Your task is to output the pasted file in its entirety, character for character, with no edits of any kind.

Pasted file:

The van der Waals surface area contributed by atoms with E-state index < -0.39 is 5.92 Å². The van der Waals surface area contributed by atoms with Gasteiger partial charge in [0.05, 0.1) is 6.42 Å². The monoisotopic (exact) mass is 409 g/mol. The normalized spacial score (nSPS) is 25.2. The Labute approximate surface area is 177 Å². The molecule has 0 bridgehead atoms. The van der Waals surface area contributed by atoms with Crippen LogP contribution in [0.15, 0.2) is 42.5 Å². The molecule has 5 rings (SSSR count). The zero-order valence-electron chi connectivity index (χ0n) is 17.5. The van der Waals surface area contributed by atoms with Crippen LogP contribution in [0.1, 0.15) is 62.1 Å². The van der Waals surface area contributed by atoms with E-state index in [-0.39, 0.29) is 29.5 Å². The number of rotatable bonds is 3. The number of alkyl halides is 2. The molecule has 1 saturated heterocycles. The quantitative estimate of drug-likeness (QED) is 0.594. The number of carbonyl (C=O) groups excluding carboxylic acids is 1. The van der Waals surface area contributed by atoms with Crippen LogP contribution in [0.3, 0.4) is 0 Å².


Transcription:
The van der Waals surface area contributed by atoms with E-state index < -0.39 is 5.92 Å². The van der Waals surface area contributed by atoms with Gasteiger partial charge in [0.05, 0.1) is 6.42 Å². The monoisotopic (exact) mass is 409 g/mol. The normalized spacial score (nSPS) is 25.2. The Labute approximate surface area is 177 Å². The molecule has 0 bridgehead atoms. The van der Waals surface area contributed by atoms with Crippen LogP contribution in [0.15, 0.2) is 42.5 Å². The molecule has 5 rings (SSSR count). The zero-order valence-electron chi connectivity index (χ0n) is 17.5. The van der Waals surface area contributed by atoms with Crippen LogP contribution in [0.1, 0.15) is 62.1 Å². The van der Waals surface area contributed by atoms with E-state index in [-0.39, 0.29) is 29.5 Å². The number of rotatable bonds is 3. The number of alkyl halides is 2. The molecule has 1 saturated heterocycles. The quantitative estimate of drug-likeness (QED) is 0.594. The number of carbonyl (C=O) groups excluding carboxylic acids is 1. The van der Waals surface area contributed by atoms with Crippen LogP contribution in [0.3, 0.4) is 0 Å².